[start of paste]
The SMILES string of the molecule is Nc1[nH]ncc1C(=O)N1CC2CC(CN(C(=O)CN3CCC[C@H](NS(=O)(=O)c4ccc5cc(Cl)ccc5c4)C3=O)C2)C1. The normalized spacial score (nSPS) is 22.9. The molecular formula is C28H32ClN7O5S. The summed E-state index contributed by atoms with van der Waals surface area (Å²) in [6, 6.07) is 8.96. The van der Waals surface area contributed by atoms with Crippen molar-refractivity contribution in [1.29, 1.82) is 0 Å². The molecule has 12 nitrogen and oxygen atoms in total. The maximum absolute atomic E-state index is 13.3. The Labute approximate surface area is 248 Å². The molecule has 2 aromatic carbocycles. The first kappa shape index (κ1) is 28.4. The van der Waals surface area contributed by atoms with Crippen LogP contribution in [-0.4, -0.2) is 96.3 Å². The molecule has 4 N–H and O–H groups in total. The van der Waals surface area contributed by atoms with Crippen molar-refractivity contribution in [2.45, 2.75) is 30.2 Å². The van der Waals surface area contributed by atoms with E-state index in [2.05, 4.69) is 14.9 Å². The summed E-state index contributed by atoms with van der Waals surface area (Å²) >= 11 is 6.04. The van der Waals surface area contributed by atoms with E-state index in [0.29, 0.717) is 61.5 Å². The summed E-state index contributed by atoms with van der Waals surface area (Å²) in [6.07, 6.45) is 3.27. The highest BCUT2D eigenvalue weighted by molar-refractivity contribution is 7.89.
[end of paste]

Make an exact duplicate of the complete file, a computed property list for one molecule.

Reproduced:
The SMILES string of the molecule is Nc1[nH]ncc1C(=O)N1CC2CC(CN(C(=O)CN3CCC[C@H](NS(=O)(=O)c4ccc5cc(Cl)ccc5c4)C3=O)C2)C1. The normalized spacial score (nSPS) is 22.9. The molecular formula is C28H32ClN7O5S. The summed E-state index contributed by atoms with van der Waals surface area (Å²) in [6, 6.07) is 8.96. The van der Waals surface area contributed by atoms with Crippen molar-refractivity contribution in [1.29, 1.82) is 0 Å². The molecule has 12 nitrogen and oxygen atoms in total. The maximum absolute atomic E-state index is 13.3. The Labute approximate surface area is 248 Å². The molecule has 2 aromatic carbocycles. The first kappa shape index (κ1) is 28.4. The van der Waals surface area contributed by atoms with Crippen LogP contribution in [-0.4, -0.2) is 96.3 Å². The molecule has 4 N–H and O–H groups in total. The van der Waals surface area contributed by atoms with Crippen molar-refractivity contribution in [2.45, 2.75) is 30.2 Å². The van der Waals surface area contributed by atoms with E-state index in [2.05, 4.69) is 14.9 Å². The summed E-state index contributed by atoms with van der Waals surface area (Å²) >= 11 is 6.04. The van der Waals surface area contributed by atoms with E-state index in [0.29, 0.717) is 61.5 Å². The summed E-state index contributed by atoms with van der Waals surface area (Å²) in [6.07, 6.45) is 3.27. The highest BCUT2D eigenvalue weighted by molar-refractivity contribution is 7.89.